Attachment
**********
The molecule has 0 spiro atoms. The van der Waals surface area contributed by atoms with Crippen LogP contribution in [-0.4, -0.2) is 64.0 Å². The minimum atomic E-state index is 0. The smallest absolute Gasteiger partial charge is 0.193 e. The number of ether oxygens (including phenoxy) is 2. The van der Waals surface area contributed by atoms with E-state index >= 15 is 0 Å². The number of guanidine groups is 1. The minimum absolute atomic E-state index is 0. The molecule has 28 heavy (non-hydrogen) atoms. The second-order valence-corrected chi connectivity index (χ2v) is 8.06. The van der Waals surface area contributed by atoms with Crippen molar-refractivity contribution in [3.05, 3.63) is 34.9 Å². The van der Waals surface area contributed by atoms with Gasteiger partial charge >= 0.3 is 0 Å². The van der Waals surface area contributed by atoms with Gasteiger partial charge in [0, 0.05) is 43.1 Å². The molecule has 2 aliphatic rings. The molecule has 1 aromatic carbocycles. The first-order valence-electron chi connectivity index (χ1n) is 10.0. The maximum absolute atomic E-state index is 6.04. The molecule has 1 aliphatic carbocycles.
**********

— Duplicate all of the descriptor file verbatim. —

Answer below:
The molecule has 0 spiro atoms. The van der Waals surface area contributed by atoms with Crippen LogP contribution in [-0.4, -0.2) is 64.0 Å². The minimum atomic E-state index is 0. The smallest absolute Gasteiger partial charge is 0.193 e. The number of ether oxygens (including phenoxy) is 2. The van der Waals surface area contributed by atoms with E-state index >= 15 is 0 Å². The number of guanidine groups is 1. The minimum absolute atomic E-state index is 0. The molecule has 28 heavy (non-hydrogen) atoms. The second-order valence-corrected chi connectivity index (χ2v) is 8.06. The van der Waals surface area contributed by atoms with Crippen molar-refractivity contribution in [3.05, 3.63) is 34.9 Å². The van der Waals surface area contributed by atoms with Gasteiger partial charge >= 0.3 is 0 Å². The van der Waals surface area contributed by atoms with Gasteiger partial charge in [0, 0.05) is 43.1 Å². The molecule has 2 aliphatic rings. The molecule has 1 aromatic carbocycles. The first-order valence-electron chi connectivity index (χ1n) is 10.0. The maximum absolute atomic E-state index is 6.04. The molecule has 1 aliphatic carbocycles.